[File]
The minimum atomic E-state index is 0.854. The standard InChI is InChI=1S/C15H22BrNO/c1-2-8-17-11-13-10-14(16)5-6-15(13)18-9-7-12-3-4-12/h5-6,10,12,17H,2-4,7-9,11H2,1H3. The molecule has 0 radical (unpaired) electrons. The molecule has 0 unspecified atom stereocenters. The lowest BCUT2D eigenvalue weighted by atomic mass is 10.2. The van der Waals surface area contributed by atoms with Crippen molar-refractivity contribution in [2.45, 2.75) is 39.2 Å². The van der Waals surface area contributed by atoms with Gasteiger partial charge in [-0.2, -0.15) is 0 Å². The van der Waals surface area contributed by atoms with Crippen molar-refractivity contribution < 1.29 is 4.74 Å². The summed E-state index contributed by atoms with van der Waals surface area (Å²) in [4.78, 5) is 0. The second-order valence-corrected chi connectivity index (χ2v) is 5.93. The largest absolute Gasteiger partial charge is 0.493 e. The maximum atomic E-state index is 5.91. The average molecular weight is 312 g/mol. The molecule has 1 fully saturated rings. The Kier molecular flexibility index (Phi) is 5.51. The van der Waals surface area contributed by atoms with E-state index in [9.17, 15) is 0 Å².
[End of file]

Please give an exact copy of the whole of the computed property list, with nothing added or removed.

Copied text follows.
The minimum atomic E-state index is 0.854. The standard InChI is InChI=1S/C15H22BrNO/c1-2-8-17-11-13-10-14(16)5-6-15(13)18-9-7-12-3-4-12/h5-6,10,12,17H,2-4,7-9,11H2,1H3. The molecule has 0 radical (unpaired) electrons. The molecule has 0 unspecified atom stereocenters. The lowest BCUT2D eigenvalue weighted by atomic mass is 10.2. The van der Waals surface area contributed by atoms with Crippen molar-refractivity contribution in [2.45, 2.75) is 39.2 Å². The van der Waals surface area contributed by atoms with Gasteiger partial charge in [-0.2, -0.15) is 0 Å². The van der Waals surface area contributed by atoms with Crippen molar-refractivity contribution < 1.29 is 4.74 Å². The summed E-state index contributed by atoms with van der Waals surface area (Å²) in [4.78, 5) is 0. The second-order valence-corrected chi connectivity index (χ2v) is 5.93. The largest absolute Gasteiger partial charge is 0.493 e. The maximum atomic E-state index is 5.91. The average molecular weight is 312 g/mol. The molecule has 1 fully saturated rings. The Kier molecular flexibility index (Phi) is 5.51. The van der Waals surface area contributed by atoms with E-state index in [9.17, 15) is 0 Å².